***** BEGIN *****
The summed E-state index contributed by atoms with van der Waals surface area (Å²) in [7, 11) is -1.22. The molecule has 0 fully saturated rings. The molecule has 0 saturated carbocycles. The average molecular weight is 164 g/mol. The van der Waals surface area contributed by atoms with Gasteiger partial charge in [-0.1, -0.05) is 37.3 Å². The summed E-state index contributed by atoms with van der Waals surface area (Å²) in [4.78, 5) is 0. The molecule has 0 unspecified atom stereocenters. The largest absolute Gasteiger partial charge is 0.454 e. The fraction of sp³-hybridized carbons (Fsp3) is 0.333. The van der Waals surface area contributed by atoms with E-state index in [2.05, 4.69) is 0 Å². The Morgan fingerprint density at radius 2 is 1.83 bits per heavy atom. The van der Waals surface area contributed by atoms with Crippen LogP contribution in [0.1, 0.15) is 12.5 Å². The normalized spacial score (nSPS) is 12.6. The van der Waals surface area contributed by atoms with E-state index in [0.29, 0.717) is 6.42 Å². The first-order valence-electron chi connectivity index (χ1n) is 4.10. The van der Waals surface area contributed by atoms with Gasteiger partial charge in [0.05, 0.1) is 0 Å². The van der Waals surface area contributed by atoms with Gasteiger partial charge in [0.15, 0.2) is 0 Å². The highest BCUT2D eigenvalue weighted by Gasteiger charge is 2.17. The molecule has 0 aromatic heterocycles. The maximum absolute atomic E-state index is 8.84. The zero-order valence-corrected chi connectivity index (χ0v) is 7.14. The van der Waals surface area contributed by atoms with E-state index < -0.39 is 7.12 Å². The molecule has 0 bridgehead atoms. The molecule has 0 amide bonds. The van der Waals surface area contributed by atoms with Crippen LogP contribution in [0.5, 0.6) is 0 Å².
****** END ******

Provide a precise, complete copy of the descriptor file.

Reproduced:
The summed E-state index contributed by atoms with van der Waals surface area (Å²) in [7, 11) is -1.22. The molecule has 0 fully saturated rings. The molecule has 0 saturated carbocycles. The average molecular weight is 164 g/mol. The van der Waals surface area contributed by atoms with Gasteiger partial charge in [-0.1, -0.05) is 37.3 Å². The summed E-state index contributed by atoms with van der Waals surface area (Å²) in [4.78, 5) is 0. The molecule has 0 unspecified atom stereocenters. The largest absolute Gasteiger partial charge is 0.454 e. The fraction of sp³-hybridized carbons (Fsp3) is 0.333. The van der Waals surface area contributed by atoms with E-state index in [2.05, 4.69) is 0 Å². The Morgan fingerprint density at radius 2 is 1.83 bits per heavy atom. The van der Waals surface area contributed by atoms with Crippen LogP contribution in [0.1, 0.15) is 12.5 Å². The normalized spacial score (nSPS) is 12.6. The van der Waals surface area contributed by atoms with E-state index in [0.29, 0.717) is 6.42 Å². The first-order valence-electron chi connectivity index (χ1n) is 4.10. The van der Waals surface area contributed by atoms with Gasteiger partial charge in [0.05, 0.1) is 0 Å². The van der Waals surface area contributed by atoms with Gasteiger partial charge in [0.15, 0.2) is 0 Å². The highest BCUT2D eigenvalue weighted by Gasteiger charge is 2.17. The molecule has 0 aromatic heterocycles. The maximum absolute atomic E-state index is 8.84. The zero-order valence-corrected chi connectivity index (χ0v) is 7.14. The van der Waals surface area contributed by atoms with E-state index < -0.39 is 7.12 Å². The molecule has 0 bridgehead atoms. The molecule has 0 amide bonds. The van der Waals surface area contributed by atoms with Crippen LogP contribution in [0.5, 0.6) is 0 Å².